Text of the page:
Historians, it seems, have gotten in the way. The emergence of national narratives on both sides of the border has bifurcated what was a shared history. Lately, however, American historians have begun looking north in ways that reflect the attitudes, curiosities, and ideas of their ancestors. Leading scholars at major American institutions have recently tackled the Acadians (expelled from their “American homeland”), loyalists and late loyalists, Joseph Brant and the Six Nations, and the War of 1812.[1] Borealia, its American sibling The Junto, and those who contribute to these important resources have made crystal clear that the new generation of American historians considers Canada a worthy subject of inquiry.

Read the entire piece here.

The Author’s Corner with Peter Macleod

McLeodPeter Macleod is Director of Research at the Canadian War Museum in Ottawa, Canada. This interview is based on his new book, Northern Armageddon: The Battle of the Plains of Abraham and the Making of the American Revolution (Knopf, 2016).

JF: What led you to write Northern Armageddon?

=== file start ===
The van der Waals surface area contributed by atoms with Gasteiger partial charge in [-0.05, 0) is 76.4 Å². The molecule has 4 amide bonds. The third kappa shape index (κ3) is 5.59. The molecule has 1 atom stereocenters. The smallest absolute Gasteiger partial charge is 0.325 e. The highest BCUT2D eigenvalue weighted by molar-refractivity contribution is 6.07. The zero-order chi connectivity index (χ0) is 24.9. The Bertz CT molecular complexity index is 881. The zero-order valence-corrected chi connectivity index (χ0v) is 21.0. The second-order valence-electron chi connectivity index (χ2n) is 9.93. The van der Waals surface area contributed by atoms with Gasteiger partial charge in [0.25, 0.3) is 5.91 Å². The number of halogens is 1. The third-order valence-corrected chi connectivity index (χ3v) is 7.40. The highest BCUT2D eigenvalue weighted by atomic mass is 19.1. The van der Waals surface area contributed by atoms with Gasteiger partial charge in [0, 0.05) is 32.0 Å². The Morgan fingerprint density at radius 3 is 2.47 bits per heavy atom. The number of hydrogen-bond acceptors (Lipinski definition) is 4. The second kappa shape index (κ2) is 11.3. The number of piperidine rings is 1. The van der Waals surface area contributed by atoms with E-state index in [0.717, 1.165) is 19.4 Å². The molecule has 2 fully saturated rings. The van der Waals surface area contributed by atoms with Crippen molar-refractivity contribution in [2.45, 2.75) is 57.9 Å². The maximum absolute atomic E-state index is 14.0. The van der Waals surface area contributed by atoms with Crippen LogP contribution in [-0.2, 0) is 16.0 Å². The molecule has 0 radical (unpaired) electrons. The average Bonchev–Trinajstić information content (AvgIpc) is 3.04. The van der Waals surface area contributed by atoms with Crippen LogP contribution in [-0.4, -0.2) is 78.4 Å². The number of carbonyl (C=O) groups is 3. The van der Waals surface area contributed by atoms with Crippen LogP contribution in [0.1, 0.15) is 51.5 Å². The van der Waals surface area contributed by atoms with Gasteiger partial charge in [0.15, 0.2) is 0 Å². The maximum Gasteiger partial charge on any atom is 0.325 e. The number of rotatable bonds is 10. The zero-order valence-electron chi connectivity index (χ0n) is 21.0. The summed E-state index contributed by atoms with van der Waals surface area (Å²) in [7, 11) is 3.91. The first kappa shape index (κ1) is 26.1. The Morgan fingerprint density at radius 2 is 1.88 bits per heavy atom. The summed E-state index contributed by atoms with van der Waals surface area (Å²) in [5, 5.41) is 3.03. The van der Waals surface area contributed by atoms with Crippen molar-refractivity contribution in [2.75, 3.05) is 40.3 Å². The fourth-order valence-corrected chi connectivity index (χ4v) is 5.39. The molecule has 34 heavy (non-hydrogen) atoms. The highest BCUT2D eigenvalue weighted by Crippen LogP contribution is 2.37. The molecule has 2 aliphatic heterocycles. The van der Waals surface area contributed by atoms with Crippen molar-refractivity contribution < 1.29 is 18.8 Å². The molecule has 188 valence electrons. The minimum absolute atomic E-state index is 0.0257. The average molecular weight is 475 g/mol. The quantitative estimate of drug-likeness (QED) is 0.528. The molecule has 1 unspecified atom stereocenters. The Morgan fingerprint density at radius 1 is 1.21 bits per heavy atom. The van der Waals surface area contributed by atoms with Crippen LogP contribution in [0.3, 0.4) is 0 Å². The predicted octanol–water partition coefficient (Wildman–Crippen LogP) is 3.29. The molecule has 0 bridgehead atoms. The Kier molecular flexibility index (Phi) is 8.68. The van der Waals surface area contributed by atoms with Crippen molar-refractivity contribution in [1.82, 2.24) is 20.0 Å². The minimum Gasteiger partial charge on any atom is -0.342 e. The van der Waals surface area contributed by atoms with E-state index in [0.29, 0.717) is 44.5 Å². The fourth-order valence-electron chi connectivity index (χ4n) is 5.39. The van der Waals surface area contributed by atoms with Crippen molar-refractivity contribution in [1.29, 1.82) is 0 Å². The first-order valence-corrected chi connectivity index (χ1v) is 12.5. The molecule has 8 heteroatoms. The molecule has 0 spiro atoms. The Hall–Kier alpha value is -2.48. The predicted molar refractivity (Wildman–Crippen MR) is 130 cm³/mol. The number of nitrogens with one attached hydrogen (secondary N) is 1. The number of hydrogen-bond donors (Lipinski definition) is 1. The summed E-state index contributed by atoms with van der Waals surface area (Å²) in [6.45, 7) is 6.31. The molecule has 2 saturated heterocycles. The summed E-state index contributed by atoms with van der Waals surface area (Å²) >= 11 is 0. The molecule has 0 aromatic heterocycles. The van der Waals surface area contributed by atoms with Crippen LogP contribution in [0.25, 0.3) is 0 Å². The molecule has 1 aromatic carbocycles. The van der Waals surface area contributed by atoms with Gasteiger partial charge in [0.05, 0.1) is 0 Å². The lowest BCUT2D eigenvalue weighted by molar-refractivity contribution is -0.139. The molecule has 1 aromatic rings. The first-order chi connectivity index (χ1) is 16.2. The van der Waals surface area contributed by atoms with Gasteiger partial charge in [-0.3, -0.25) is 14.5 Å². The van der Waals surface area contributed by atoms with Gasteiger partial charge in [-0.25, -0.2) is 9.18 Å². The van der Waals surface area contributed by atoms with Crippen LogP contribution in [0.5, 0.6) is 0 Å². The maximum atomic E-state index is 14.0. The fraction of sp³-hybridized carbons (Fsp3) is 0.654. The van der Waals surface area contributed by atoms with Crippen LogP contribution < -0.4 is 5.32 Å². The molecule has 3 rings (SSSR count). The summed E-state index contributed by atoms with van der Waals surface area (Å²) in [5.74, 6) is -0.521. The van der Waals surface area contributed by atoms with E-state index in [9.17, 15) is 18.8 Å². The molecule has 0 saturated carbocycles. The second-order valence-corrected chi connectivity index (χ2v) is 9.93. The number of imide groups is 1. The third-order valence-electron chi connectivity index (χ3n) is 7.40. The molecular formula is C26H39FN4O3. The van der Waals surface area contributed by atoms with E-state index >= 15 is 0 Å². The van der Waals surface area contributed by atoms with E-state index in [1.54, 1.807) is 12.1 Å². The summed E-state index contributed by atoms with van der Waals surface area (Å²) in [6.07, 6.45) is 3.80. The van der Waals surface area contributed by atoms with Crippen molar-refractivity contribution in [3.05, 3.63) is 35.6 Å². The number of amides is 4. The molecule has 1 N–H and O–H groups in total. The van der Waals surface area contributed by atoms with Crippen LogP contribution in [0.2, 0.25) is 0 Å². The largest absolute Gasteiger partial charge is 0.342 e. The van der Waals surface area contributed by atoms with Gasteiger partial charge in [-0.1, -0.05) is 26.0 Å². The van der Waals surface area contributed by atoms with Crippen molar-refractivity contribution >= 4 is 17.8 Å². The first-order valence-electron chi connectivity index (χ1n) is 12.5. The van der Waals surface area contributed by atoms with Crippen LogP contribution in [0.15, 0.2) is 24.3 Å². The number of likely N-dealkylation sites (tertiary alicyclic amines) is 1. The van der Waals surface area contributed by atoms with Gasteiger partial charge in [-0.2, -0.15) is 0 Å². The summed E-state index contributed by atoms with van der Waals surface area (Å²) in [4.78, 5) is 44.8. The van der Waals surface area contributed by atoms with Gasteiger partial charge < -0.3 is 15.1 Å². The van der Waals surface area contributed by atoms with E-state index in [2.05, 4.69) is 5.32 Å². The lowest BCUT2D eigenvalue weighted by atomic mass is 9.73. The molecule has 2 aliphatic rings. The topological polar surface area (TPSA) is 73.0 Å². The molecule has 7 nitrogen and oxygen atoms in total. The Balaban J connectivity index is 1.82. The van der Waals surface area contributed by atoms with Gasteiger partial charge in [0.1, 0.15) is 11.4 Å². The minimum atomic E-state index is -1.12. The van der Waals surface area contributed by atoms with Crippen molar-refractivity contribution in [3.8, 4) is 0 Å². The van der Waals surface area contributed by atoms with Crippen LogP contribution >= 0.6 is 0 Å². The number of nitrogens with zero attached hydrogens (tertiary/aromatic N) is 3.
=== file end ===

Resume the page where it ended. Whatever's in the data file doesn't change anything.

PM: The Battle of the Plains of Abraham is the most important single event in Canadian military history. So for an eighteenth-century Canadian military historian like myself, it’s almost impossible NOT to want to write about the battle at some point.

Moreover, I found previous histories of 1759 to be deeply frustrating. There were many fine works by fine historians, but they tended be about the campaign and devote very little space to the actual engagement. I wanted to examine the battle in detail in order to understand how and why it turned out the way it did. In the end, I concluded that decisions by individual soldiers, sailors, and warriors, rather than the efforts of James Wolfe and Louis-Joseph de Montcalm, determined the outcome of the battle.

At the same time, I wanted to trace the link between troops exchanging fire and the course of North American history. (Too many military histories simply assert that a given battle is important, without going into detail as to why.) So Northern Armageddon ends with chapters that portray the battle as one event in the transformation of the continent from a Native American homeland to a region occupied by two settler nations, the United States and Canada.